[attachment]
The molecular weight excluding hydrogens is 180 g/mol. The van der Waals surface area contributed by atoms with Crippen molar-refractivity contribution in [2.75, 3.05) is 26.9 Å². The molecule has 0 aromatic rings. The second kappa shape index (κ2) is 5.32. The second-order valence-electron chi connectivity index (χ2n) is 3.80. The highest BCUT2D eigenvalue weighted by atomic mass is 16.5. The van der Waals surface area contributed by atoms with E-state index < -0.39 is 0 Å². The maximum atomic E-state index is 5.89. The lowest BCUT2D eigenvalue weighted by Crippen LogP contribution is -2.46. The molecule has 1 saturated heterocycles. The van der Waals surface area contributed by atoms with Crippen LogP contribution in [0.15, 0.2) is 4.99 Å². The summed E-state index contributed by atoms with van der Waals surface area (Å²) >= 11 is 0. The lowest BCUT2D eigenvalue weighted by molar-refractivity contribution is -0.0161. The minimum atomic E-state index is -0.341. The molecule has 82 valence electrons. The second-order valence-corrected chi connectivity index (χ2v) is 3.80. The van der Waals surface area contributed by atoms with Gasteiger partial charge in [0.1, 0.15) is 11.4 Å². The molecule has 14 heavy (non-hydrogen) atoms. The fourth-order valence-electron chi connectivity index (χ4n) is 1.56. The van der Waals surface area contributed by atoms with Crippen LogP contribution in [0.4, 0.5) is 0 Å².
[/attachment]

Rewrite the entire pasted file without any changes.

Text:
The molecular weight excluding hydrogens is 180 g/mol. The van der Waals surface area contributed by atoms with Crippen molar-refractivity contribution in [2.75, 3.05) is 26.9 Å². The molecule has 0 aromatic rings. The second kappa shape index (κ2) is 5.32. The second-order valence-electron chi connectivity index (χ2n) is 3.80. The highest BCUT2D eigenvalue weighted by atomic mass is 16.5. The van der Waals surface area contributed by atoms with E-state index < -0.39 is 0 Å². The maximum atomic E-state index is 5.89. The lowest BCUT2D eigenvalue weighted by Crippen LogP contribution is -2.46. The molecule has 1 saturated heterocycles. The van der Waals surface area contributed by atoms with Crippen LogP contribution in [0.15, 0.2) is 4.99 Å². The summed E-state index contributed by atoms with van der Waals surface area (Å²) >= 11 is 0. The lowest BCUT2D eigenvalue weighted by molar-refractivity contribution is -0.0161. The minimum atomic E-state index is -0.341. The molecule has 82 valence electrons. The second-order valence-corrected chi connectivity index (χ2v) is 3.80. The van der Waals surface area contributed by atoms with Gasteiger partial charge in [0.1, 0.15) is 11.4 Å². The molecule has 14 heavy (non-hydrogen) atoms. The fourth-order valence-electron chi connectivity index (χ4n) is 1.56. The van der Waals surface area contributed by atoms with Crippen LogP contribution in [0.4, 0.5) is 0 Å².